Sambuca is traditionally served with three coffee beans. Although some bartenders garnish the drink with a "few" beans, they are simply unaware of the representation of the beans. The beans not only enhance the flavour of the anise-flavoured liqueur, one coffee bean is intended to represent health, one is intended to represent happiness and the last one is meant to represent prosperity.
A Brief History of Sambuca
Sambuca is made from essential oils of elderberries added to pure distilled alcohol and sweetened with sugar and anise. It is believed to have arrived long ago on trade ships from the East in the port of Civitavecchia under the Arab name "Zammut." In the late 1800s, a man named Manzi produced the liqueur throughout Civitavecchia. In 1945, a man named Molinari mass-produced the drink making it available around the entire country of Italy. Often, the Italians would sweeten their coffee with the liqueur in place of sugar. When drinking it straight, it became customary to garnish the drink with the three coffee beans representing health, happiness and prosperity. Because of the peculiar way the floating coffee beans appeared in the glass, they were jokingly called "flies." Chewing the coffee beans after the drink was finished enhanced the flavour of the anise-based liqueur.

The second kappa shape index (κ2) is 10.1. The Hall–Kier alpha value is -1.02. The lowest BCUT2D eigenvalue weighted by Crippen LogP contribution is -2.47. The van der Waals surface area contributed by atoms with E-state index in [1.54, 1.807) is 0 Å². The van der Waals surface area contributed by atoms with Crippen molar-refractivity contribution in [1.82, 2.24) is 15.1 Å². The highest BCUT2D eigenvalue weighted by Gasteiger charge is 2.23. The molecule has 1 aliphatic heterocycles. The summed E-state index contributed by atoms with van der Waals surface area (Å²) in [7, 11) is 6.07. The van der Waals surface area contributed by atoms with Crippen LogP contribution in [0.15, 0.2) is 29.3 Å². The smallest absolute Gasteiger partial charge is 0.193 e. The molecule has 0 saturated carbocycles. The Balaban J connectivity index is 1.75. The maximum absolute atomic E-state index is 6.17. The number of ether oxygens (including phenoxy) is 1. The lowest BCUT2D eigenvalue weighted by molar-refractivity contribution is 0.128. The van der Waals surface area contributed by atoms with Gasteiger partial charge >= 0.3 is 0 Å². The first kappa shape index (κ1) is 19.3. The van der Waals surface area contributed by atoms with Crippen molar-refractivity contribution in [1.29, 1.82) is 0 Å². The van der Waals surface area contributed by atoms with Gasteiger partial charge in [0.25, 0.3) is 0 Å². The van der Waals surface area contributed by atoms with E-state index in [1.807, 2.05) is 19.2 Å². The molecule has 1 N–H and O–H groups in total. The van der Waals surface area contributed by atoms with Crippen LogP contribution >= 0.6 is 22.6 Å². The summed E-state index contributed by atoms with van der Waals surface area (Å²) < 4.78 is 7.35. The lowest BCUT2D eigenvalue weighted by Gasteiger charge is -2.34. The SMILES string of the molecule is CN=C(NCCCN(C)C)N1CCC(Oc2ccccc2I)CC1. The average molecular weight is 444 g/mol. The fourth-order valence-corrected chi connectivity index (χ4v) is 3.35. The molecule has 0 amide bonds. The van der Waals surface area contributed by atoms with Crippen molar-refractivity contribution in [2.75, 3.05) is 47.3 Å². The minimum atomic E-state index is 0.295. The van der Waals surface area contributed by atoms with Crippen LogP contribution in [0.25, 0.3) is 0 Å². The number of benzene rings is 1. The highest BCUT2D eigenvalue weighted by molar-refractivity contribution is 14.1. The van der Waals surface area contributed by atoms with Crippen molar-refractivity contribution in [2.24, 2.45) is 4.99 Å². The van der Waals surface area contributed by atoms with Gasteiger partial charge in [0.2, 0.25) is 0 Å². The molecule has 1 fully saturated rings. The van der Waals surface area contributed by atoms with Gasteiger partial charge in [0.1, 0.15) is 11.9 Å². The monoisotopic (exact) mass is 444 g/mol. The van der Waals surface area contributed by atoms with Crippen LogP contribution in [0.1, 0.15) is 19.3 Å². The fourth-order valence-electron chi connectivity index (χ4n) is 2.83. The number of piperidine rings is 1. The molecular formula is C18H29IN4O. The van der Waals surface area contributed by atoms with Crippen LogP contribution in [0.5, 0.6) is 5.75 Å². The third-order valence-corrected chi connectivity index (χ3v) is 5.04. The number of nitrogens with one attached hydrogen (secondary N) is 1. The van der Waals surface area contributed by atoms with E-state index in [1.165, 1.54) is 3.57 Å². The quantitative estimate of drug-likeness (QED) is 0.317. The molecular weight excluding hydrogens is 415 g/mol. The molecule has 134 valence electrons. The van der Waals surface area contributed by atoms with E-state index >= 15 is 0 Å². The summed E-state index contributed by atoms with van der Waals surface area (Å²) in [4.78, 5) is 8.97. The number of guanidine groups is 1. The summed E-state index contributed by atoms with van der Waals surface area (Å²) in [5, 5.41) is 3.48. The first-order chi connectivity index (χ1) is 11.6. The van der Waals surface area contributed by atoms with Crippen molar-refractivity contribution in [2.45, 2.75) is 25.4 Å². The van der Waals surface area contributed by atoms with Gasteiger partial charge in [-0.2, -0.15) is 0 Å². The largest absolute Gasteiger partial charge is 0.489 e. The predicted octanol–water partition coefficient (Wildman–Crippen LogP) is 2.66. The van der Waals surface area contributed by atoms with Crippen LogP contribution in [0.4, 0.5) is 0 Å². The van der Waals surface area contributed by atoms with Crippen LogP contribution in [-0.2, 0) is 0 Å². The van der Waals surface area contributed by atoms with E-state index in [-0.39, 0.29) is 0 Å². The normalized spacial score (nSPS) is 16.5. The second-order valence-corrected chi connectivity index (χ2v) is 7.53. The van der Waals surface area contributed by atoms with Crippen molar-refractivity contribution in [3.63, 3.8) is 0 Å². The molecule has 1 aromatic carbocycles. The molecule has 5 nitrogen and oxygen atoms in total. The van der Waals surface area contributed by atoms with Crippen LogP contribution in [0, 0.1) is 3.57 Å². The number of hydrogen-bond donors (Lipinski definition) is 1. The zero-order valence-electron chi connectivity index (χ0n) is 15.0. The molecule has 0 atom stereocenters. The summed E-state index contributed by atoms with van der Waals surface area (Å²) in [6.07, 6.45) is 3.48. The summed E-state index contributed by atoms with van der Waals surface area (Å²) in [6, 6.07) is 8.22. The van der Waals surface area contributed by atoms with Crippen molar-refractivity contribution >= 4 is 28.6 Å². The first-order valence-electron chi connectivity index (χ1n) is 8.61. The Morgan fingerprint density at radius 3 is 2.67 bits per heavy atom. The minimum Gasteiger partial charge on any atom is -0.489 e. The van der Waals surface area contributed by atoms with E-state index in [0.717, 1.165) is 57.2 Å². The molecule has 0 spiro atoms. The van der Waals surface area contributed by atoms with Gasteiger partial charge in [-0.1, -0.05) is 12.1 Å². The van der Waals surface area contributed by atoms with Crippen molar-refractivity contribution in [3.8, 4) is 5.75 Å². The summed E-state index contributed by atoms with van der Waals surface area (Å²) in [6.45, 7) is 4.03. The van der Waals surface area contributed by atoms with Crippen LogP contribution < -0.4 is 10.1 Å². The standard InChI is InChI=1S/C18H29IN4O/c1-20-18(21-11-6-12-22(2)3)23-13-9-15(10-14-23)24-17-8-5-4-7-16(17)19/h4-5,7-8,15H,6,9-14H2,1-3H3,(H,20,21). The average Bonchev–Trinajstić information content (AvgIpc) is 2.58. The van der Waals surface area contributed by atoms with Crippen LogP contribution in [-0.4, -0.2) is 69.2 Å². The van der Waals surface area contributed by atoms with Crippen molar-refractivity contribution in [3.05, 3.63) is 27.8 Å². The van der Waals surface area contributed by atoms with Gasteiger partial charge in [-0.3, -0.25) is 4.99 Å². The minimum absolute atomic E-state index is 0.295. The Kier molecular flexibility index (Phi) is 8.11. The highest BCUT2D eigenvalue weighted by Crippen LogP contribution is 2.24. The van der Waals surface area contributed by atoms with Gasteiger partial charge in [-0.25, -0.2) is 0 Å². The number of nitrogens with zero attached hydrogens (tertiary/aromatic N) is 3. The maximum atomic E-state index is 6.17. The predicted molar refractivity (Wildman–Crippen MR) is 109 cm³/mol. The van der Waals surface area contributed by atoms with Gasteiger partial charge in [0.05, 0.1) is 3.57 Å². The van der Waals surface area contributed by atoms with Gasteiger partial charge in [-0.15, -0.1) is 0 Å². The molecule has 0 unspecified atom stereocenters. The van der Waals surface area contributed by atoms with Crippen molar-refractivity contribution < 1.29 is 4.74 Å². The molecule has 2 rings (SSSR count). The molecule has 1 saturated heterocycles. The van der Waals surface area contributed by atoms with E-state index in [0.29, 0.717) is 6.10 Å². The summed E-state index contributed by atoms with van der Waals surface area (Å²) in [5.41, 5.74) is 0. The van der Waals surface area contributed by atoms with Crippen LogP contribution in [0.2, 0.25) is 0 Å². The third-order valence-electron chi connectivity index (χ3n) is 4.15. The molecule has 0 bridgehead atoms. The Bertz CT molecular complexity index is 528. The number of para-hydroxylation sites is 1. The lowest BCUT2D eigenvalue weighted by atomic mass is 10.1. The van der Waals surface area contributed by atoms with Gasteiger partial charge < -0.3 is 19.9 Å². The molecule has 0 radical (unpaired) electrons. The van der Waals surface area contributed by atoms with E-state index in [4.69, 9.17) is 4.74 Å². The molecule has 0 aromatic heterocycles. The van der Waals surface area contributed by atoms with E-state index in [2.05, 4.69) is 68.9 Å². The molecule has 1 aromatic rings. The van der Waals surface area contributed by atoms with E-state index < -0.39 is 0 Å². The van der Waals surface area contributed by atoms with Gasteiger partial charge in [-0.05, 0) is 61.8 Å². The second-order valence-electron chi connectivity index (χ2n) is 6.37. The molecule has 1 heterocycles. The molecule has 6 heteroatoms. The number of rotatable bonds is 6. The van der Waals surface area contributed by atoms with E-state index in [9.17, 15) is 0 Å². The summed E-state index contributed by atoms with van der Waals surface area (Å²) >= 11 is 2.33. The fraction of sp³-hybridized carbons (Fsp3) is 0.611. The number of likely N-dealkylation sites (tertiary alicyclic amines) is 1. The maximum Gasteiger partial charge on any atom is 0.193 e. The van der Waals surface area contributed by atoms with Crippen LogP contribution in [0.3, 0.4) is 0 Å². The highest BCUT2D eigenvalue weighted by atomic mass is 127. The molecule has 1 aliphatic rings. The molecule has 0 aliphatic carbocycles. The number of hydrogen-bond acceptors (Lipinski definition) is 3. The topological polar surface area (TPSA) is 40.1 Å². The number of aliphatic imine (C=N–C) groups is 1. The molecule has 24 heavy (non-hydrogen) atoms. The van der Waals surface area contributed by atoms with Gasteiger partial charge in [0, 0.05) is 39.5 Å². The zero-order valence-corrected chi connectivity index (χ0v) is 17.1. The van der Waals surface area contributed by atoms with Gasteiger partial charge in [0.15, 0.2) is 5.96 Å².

- Sambuca is made from essential oils of elderberries added to pure distilled alcohol and sweetened with sugar and anise.
- In the late 1800s, a man named Manzi produced the liqueur throughout Civitavecchia.
Different Ways Sambuca is Served With Coffee Beans
The old-fashioned way to drink Sambuca with coffee beans--which you don't see too often in today's bars--was to pour a shot, top with three beans and then set it afire. After 3 seconds, the fire was snuffed out and then the shot was downed. The fire was intended to roast the coffee beans and add flavour to the drink. Some enthusiastic Sambuca drinkers would make the Flaming Sambuca in a brandy snifter, extinguish the flame, down the shot and then tip the snifter over onto the bar immediately. While the roasted coffee beans were chewed, the fumes of the shot were sucked out of the snifter by tipping it slightly and using a straw to inhale. Sambuca is now served many different ways, but rarely do bars--or fire marshals, for that matter--promote lighting distilled alcohol on fire. Even on ice, Sambuca is usually garnished with coffee beans. The ice will make the transparent liqueur become somewhat cloudy. Cola or water can be mixed with Sambuca. Sambuca now comes in many different varieties, such as Black, Dark, Red, Gold and even Blue.
- The old-fashioned way to drink Sambuca with coffee beans--which you don't see too often in today's bars--was to pour a shot, top with three beans and then set it afire.